There are a couple kids there right now I met through floor hockey... One moved away to the reserve and got into trouble. Another got in with the wrong crowd and ended up in trouble. 
At least I know they're safe (weirdly enough), it could have been worse. 

I just wanted to share that this is one area I feel things really are going well. They're actually trying to heal these kids. They're going after root causes rather than the symptoms and it really is changing these kids. Good work is being done and it's bringing hope and identity to kids, drastically changing what could have been terrible into potential.



"Good work is being done and it's bringing hope and identity to kids, drastically changing what could have been terrible into potential."

— Evan Peters




2018 marked the 40th anniversary of CALBREAK.  Over the past 40 years God has used this trip to GIVE LIFE to thousands of high school students as they have been exposed to the STORY of Jesus.  Throughout the ten day trip it became quire evident to us that God had a very special plan for these 98 students, and that they were all on the trip because of divine appointment.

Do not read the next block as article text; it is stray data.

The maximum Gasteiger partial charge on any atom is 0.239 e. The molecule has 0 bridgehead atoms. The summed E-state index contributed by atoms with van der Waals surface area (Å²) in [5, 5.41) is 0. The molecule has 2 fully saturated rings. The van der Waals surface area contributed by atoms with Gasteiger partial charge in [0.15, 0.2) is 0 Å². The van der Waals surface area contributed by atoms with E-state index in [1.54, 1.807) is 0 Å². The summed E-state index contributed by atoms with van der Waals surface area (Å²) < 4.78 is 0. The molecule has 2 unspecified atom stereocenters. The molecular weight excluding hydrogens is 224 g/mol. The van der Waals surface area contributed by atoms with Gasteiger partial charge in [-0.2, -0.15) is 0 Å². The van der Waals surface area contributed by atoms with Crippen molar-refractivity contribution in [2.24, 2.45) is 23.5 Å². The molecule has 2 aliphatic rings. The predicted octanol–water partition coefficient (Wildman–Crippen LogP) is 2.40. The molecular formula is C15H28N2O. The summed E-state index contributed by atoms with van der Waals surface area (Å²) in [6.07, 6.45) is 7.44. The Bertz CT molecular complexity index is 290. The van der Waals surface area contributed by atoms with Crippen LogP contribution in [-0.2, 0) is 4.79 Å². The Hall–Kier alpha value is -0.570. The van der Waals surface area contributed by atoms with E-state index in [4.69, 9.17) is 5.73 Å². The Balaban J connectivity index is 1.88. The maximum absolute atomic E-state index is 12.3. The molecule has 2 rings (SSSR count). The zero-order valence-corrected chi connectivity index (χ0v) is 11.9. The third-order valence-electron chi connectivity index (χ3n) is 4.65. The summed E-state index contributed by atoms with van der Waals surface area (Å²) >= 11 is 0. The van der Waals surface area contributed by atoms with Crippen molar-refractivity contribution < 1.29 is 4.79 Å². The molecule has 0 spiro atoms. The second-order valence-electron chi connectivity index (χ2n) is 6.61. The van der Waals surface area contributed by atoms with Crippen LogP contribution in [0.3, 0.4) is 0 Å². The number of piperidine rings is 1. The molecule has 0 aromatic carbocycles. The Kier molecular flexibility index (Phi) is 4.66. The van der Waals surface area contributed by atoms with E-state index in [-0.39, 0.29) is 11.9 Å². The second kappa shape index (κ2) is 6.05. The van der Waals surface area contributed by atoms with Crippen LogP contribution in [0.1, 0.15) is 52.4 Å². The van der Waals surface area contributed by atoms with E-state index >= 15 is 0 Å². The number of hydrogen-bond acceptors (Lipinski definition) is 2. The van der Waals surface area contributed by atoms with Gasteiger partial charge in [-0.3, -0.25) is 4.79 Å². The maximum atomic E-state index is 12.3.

Our time in California was marked with not only amazing beaches and thrilling theme parks, but with deep conversations about life, God and faith.  Most of our students did not come from a church background, so it was a blessing to have the opportunity to share the STORY of Jesus through our actions, attitudes, and the sharing of our own faith STORIES.

God moved in a powerful way, and we felt a sense of unity within our group that was very powerful and authentic. 

Every student on CALBREAK considered the truth of Jesus at some point on our trip, with many making some key decisions to pursue God in their lives.  17 students indicated they wanted to begin a relationship with God!  That is so incredible.  Please pray for the students and for our staff as they continue to connect with their students now that we're home.  Many of our staff have reported that kids from their small groups have been checking out their churches and youth groups!  We are so thankful for what God is doing in the lives of these kids.




"Of the 98 students on our trip this year, 17 indicted that they wanted to begin a relationship with God!"